It can be healthy to hit the reset button from time to time. We get stuck in patterns that lead to unhealthy behaviors. And those habits are hard to break without a shock to your system. My 24-hour technology fast supplied that shock to my system. Now, I hope to build healthy momentum moving forward.

5 comments:

bshawise said...

You're so brave.

bound4glory said...

I wanted to reply but I started my fast. :-)

Pip said...

I wish the whole world would do this for just one day, especially my children.
I live in an area that ONLY has dial up and NO cell phone service at all. You should see the shock on peoples faces when they come to visit and they realize that they have no cell phone service. "What do you mean I can't text?!"
Good for you. I think this should be one of your social experiments: find a group of tech laden/addicted people willing to go technology free for 5 full days.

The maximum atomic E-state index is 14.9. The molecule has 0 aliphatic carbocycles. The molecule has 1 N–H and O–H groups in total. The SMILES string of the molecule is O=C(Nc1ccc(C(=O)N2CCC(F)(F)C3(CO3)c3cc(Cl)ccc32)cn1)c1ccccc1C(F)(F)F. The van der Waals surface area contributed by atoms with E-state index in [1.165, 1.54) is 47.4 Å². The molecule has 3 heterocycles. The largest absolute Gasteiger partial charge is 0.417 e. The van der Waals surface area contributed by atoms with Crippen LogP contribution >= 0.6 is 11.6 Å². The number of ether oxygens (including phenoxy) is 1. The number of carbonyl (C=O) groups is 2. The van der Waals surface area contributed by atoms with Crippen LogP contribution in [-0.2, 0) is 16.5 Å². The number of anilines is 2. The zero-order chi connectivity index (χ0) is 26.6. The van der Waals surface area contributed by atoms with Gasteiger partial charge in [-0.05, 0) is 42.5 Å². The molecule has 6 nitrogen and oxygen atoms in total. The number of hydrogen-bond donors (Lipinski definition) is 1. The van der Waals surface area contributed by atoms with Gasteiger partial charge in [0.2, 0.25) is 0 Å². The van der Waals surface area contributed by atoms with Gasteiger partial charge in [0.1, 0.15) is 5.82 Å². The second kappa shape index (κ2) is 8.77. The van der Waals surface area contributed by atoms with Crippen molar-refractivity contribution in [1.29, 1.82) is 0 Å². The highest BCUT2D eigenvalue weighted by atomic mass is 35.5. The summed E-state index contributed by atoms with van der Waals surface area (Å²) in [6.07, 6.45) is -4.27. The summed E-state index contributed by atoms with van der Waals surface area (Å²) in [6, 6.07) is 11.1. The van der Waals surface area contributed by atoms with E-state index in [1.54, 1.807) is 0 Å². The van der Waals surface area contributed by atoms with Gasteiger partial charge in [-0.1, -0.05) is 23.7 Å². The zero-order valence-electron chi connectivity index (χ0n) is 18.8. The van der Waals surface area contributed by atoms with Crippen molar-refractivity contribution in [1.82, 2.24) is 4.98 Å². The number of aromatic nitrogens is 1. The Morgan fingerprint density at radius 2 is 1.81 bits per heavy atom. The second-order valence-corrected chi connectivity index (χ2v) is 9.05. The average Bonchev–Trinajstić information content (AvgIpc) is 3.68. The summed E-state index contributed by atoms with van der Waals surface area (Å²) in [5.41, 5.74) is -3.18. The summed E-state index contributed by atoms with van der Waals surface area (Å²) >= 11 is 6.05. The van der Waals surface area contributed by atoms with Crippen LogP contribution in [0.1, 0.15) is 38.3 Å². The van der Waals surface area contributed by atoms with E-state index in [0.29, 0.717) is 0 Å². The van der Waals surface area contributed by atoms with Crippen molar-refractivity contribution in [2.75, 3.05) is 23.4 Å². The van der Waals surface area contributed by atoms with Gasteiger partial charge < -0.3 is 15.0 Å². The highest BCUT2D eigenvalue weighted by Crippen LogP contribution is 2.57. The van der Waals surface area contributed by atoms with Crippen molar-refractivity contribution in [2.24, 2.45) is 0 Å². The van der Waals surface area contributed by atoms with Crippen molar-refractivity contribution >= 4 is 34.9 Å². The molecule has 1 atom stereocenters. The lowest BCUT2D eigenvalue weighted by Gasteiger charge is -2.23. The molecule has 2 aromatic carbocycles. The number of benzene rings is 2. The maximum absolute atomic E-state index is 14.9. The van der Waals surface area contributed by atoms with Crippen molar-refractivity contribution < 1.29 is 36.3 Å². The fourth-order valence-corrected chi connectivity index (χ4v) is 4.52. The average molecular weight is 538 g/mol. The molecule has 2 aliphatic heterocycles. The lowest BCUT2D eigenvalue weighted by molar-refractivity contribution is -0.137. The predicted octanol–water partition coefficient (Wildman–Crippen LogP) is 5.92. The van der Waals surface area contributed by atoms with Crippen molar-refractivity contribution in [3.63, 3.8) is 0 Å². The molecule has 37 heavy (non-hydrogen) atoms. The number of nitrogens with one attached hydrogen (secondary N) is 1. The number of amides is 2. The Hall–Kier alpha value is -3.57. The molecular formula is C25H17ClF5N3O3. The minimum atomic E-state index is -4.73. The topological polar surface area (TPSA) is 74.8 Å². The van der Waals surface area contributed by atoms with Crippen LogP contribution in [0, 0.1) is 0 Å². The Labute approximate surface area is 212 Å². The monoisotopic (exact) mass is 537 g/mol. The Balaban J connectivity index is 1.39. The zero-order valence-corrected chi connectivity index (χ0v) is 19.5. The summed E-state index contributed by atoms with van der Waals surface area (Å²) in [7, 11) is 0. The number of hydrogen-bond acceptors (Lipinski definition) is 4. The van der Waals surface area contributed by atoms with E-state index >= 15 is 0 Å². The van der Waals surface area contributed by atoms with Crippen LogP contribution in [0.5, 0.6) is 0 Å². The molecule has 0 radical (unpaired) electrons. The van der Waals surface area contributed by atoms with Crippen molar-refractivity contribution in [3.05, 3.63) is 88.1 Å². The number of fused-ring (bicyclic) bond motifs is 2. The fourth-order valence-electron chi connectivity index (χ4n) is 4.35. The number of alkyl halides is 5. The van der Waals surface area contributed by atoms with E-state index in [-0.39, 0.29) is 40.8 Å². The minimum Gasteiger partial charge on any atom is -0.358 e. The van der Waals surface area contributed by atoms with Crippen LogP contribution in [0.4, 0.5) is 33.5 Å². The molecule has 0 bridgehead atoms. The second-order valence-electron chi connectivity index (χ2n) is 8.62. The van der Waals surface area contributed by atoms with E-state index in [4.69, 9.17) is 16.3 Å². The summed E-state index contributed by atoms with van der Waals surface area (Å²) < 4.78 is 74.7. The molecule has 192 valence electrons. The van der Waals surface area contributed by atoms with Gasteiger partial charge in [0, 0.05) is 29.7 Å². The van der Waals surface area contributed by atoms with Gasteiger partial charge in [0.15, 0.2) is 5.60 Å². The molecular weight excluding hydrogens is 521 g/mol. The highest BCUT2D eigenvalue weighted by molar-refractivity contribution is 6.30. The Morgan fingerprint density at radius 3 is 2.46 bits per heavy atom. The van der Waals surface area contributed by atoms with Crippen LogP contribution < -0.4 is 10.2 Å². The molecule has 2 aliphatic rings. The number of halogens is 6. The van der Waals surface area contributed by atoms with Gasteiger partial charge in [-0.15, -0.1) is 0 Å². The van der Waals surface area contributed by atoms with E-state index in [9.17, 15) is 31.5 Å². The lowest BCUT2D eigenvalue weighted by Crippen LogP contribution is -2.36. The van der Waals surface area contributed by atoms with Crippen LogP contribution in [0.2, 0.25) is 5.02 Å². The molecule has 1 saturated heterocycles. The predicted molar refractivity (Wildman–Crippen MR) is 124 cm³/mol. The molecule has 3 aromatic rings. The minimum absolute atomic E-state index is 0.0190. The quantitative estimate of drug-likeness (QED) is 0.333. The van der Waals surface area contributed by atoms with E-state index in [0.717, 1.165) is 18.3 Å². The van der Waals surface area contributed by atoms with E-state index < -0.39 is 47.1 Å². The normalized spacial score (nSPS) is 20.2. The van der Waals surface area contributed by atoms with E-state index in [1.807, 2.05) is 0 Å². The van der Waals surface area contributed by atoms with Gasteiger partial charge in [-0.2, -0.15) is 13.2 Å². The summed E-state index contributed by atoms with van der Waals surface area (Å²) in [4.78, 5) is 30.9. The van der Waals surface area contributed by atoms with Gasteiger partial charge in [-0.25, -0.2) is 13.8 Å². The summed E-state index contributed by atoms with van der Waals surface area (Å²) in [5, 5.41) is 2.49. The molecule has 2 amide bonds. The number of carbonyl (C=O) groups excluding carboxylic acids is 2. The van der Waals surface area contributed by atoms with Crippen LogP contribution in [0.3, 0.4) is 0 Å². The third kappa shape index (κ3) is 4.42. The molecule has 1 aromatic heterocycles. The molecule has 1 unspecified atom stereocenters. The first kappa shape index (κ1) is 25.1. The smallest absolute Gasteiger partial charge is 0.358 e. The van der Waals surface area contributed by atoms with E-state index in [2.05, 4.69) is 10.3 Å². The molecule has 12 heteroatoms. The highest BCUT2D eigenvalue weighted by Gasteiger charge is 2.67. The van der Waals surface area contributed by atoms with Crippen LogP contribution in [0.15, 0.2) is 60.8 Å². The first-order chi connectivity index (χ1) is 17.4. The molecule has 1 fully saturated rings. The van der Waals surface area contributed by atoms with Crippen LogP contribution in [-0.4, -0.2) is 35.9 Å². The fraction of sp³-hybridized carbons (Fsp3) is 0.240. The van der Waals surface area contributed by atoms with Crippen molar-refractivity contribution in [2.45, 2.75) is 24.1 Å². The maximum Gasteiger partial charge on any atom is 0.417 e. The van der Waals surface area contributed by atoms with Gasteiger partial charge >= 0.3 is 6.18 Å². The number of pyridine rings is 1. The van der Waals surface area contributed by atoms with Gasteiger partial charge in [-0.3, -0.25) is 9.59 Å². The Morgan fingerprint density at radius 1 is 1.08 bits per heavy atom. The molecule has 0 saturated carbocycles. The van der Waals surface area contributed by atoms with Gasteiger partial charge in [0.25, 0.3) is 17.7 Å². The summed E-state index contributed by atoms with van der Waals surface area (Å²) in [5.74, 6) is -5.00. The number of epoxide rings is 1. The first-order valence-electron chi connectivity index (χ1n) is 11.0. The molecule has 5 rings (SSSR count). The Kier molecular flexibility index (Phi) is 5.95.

Techfree Amy said...

I'm not a Tech Addict but my husband and daughter are...so last year for the "family vacation" I purposely booked 2 of our 7 days at a lodge in the boonies where there was no cell service, no internet service, and not so great TV options. I of course did not tell them about this beforehand. Upon arrival they were stunned at first, then aggressively annoyed and finally accepted their fate. We had fun fishing, hiking, playing tennis, swimming, reading and get this TALKING (of course after they stopped whining)….a GREAT vacation!! See what can be accomplished when we unplug...

Wettengel said...

What I think is "funny" is if I pull out of my driveway and realize I forgot my phone I freak out! Should I turn around? How long will I be gone? What if there is an emergency? 7 years ago I did not have a cell phone and never owned one but now I can't go an hour without having it with me.